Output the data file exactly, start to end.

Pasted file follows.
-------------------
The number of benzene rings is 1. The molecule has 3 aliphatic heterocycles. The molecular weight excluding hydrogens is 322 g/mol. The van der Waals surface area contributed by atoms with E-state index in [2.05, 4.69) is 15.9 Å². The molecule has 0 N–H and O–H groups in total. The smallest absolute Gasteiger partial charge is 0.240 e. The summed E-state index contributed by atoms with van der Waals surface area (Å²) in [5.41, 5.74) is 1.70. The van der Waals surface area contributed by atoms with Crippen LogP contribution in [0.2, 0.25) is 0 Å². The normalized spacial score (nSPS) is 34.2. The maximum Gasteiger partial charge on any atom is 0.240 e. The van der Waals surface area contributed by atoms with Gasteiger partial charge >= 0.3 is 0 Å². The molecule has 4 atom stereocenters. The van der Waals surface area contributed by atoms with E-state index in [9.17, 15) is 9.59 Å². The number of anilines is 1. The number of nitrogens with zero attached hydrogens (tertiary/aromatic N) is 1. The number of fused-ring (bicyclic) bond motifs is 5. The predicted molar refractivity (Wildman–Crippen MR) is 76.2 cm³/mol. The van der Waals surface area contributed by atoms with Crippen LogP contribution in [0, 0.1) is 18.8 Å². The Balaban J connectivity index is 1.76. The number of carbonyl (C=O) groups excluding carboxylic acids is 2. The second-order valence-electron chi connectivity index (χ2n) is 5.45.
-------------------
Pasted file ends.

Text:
The number of benzene rings is 1. The molecule has 3 aliphatic heterocycles. The molecular weight excluding hydrogens is 322 g/mol. The van der Waals surface area contributed by atoms with E-state index in [2.05, 4.69) is 15.9 Å². The molecule has 0 N–H and O–H groups in total. The smallest absolute Gasteiger partial charge is 0.240 e. The summed E-state index contributed by atoms with van der Waals surface area (Å²) in [5.41, 5.74) is 1.70. The van der Waals surface area contributed by atoms with Crippen LogP contribution in [0.2, 0.25) is 0 Å². The normalized spacial score (nSPS) is 34.2. The maximum Gasteiger partial charge on any atom is 0.240 e. The van der Waals surface area contributed by atoms with Gasteiger partial charge >= 0.3 is 0 Å². The molecule has 4 atom stereocenters. The van der Waals surface area contributed by atoms with E-state index in [9.17, 15) is 9.59 Å². The number of anilines is 1. The number of nitrogens with zero attached hydrogens (tertiary/aromatic N) is 1. The number of fused-ring (bicyclic) bond motifs is 5. The predicted molar refractivity (Wildman–Crippen MR) is 76.2 cm³/mol. The van der Waals surface area contributed by atoms with Crippen LogP contribution in [0, 0.1) is 18.8 Å². The Balaban J connectivity index is 1.76. The number of carbonyl (C=O) groups excluding carboxylic acids is 2. The second-order valence-electron chi connectivity index (χ2n) is 5.45.